The Life Story of David Lloyd George

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The Life Story of David Lloyd George
Directed by Maurice Elvey
Written by Sidney Low
Starring Norman Page
Alma Reville
Ernest Thesiger
Douglas Munro
Distributed by Ideal Film Company
Release date
  • 1918 (1918)
Country United Kingdom
Language English

The Life Story of David Lloyd George (originally titled The Man Who Saved The Empire)[1][2][3] is a 1918 British silent biopic film directed by Maurice Elvey and starring Norman Page, Alma Reville and Ernest Thesiger. The film "is thought to be the first feature length biopic of a contemporary living politician".[4] Finished in 1918, it was not shown publicly until 1996.

Production background[edit]

The Life Story of David Lloyd George is about David Lloyd George, British Prime Minister from 1916 to 1922. It was written by Sidney Low, directed by Maurice Elvey, and stars Norman Page as Lloyd George. Other actors who appear are Ernest Thesiger, Alma Reville, and Douglas Munro. The film was produced by the Ideal Film Company,[4] which had been started around 1910 by two Jewish Manchester-born brothers, Harry Moses and Simon Rowson (born Rosenbaum).[3]

The film's release was much anticipated, and the film press carried impressive advertisements for it in late 1918. However, in December 1918, all the advertisement stopped, following an attack in the influential paper John Bull by its owner, the MP Horatio Bottomley, who claimed that the Rowsons, because they had changed their last name and had employed some foreign-born extras to play soldiers in the film's war scenes, had less than patriotic motives for making the film.[1] The Rowsons started the process of suing him for libel, but were shortly afterwards informed that Lloyd George, who initially had supported the production of the film, no longer wanted it shown. Solicitors, presumably acting for the government or for Lloyd George's Liberal party, visited the film company, paid £20,000 in cash (a very high figure at the time), and walked away with the negative and the only print.[1] The reason why Lloyd George took this action is still unknown, but is the subject of much speculation.[5]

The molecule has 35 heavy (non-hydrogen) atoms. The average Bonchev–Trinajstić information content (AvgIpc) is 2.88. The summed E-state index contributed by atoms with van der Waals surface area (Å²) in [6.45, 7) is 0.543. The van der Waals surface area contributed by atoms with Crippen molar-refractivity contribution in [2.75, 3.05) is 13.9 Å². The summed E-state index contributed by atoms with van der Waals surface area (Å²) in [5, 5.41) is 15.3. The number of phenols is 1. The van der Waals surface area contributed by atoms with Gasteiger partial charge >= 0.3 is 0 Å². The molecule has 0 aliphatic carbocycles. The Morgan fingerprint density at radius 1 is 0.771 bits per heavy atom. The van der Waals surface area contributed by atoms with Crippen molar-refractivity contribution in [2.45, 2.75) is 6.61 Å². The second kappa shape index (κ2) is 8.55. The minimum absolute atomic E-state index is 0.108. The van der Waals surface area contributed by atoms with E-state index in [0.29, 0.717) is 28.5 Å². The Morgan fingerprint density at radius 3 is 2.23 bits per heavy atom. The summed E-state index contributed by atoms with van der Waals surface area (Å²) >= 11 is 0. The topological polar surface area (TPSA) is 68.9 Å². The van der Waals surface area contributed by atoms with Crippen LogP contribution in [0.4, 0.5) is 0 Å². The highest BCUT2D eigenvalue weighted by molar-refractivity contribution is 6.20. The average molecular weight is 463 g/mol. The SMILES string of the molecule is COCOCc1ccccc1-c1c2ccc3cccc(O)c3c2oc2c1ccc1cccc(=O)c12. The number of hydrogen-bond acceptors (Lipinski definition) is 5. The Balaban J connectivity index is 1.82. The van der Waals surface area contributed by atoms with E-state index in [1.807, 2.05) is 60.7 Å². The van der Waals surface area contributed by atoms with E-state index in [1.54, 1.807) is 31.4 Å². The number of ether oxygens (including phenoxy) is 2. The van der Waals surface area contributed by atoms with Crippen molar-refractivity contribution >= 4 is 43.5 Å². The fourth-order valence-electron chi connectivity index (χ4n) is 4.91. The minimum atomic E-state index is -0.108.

Preservation status[edit]

Long believed destroyed, the film was rediscovered in the Lloyd George family archives in 1994 by the Wales Film and Television Archive, later the National Screen and Sound Archive of Wales within the National Library of Wales. The film had its world premiere in Cardiff in 1996.[6]

In 2010, the film was inscribed in UNESCO's UK Memory of the World Register.[4]

The film has been made available to the public on DVD.[6]

Further reading[edit]

  • Dave Berry and Simon Horrocks, eds, David Lloyd George: the Movie Mystery. Cardiff: University of Wales Press, 1998. ISBN 0-7083-1371-X.


External links[edit]